While performing with the chorus, Batchvarova sang during the opening ceremonies of the Centennial Olympic Games, held in Atlanta and at Carnegie Hall – the latter she describes as a pinnacle performance and an emotional experience.
Batchvarova relocated from Atlanta to Tuscaloosa, Ala., to earn her doctorate degree in choral conducting from the University of Alabama. While at Alabama, Batchvarova conducted the Tuscaloosa Community Singers, a university-community collaborative choir comprised of citizens of the greater Tuscaloosa community.
Equipped with her doctor of Musical Arts and teaching and performance experiences, Batchvarova arrived last summer at Hanover College.
In her role as director of Choral Programs, Batchvarova teaches a literature of music course, individual voice instruction and conducts the two leading college ensembles, the Hanover College Concert Choir and Hanover College Chamber Singers. Batchvarova says she enjoys conducting her choral groups because “though the choirs are made up of students of all different majors, each student has the spark – the love of music.”
Colleague and Music Department Chair, C. Kimm Hollis, speaks highly of Batchvarova.
“Madlen far surpasses what we had hoped for. She is a very fine academician and musician – a rare find and a gem in our department,” he said.
Batchvarova’s future goals at Hanover College include building a strong choral program that is well respected among liberal arts colleges; exposing her students to the great master works from the Renaissance to the contemporary; and most importantly, helping her students appreciate and respect the skill required to make music and the diversity of music styles.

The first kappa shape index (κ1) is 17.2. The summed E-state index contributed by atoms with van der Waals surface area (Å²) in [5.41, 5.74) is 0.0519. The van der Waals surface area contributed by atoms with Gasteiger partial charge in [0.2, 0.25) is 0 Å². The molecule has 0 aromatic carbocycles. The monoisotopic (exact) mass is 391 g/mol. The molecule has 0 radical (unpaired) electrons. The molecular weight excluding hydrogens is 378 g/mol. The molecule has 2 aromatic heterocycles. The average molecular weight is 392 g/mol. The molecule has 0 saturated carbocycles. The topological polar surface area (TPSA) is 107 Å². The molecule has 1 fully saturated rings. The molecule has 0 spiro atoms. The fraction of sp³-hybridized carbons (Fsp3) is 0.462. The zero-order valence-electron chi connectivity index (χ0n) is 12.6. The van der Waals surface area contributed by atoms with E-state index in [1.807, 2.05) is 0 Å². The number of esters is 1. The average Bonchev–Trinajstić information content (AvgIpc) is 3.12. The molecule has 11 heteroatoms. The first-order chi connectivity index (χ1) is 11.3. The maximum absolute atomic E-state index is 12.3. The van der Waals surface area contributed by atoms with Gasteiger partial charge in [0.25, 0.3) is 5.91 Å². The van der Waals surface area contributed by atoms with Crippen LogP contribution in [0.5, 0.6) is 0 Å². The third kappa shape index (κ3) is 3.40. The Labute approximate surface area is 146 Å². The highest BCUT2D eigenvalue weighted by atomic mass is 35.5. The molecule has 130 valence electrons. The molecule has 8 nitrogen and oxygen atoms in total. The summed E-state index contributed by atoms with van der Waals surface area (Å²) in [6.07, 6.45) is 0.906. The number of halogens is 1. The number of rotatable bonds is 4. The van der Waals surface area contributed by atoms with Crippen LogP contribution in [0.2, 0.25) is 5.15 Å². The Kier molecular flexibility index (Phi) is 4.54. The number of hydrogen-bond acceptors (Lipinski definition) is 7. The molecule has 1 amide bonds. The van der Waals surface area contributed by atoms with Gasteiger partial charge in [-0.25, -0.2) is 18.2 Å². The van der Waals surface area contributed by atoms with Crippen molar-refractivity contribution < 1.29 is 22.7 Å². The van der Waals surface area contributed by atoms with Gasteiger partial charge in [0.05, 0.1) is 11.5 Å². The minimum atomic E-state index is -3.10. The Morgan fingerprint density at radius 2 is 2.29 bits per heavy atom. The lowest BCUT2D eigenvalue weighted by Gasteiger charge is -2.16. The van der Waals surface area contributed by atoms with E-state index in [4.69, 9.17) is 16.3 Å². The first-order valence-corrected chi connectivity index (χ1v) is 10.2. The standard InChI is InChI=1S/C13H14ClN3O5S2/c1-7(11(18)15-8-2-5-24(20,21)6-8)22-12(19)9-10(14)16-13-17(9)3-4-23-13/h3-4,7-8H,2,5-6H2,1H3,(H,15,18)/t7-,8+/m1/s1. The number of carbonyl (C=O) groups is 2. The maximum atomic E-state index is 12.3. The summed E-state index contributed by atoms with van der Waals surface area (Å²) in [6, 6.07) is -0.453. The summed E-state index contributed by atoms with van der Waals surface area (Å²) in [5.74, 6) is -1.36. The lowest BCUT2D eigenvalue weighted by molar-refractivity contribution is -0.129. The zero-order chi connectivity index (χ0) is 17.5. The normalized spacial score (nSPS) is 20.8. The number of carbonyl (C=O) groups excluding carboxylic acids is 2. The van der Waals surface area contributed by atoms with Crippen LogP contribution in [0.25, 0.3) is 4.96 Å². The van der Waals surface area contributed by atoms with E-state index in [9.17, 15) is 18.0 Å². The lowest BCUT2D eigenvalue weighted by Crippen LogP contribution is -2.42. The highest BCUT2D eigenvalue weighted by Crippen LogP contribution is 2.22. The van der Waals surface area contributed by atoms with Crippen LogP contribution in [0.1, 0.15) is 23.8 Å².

As part of the latter, Batchvarova is planning to expose the rich cultural tradition of her homeland of Bulgaria by researching “lost” music scores, hidden in monasteries from the 12th to 19th centuries.
And just as she participated in her Tuscaloosa community, Batchvarova is doing so in Hanover and Madison, conducting a choral workshop at Madison Consolidated High School, singing at local churches and contributing to the successful Christmas performance of Handel’s oratorio “Messiah” by the Madison-Ohio Valley Community Chorus.
Jane Jakoubek, Ph.D., Dean of the Faculty, Hanover College, best sums Batchvarova’s impact on her students and community, saying, “Madlen Batchvarova is passionate about music and its potential to enrich our lives. She wants both the choir members and the audience to experience music as a celebration of life.
“Her background has taught her that music is worth hard work and self-discipline. She wants her students to acquire the same standards of excellence that have enabled her to succeed.”
Jakoubeks added that Batchvarova has already contributed in significant ways to the college and local community. “I believe the impact of her work here will grow in remarkable ways over time,” she said.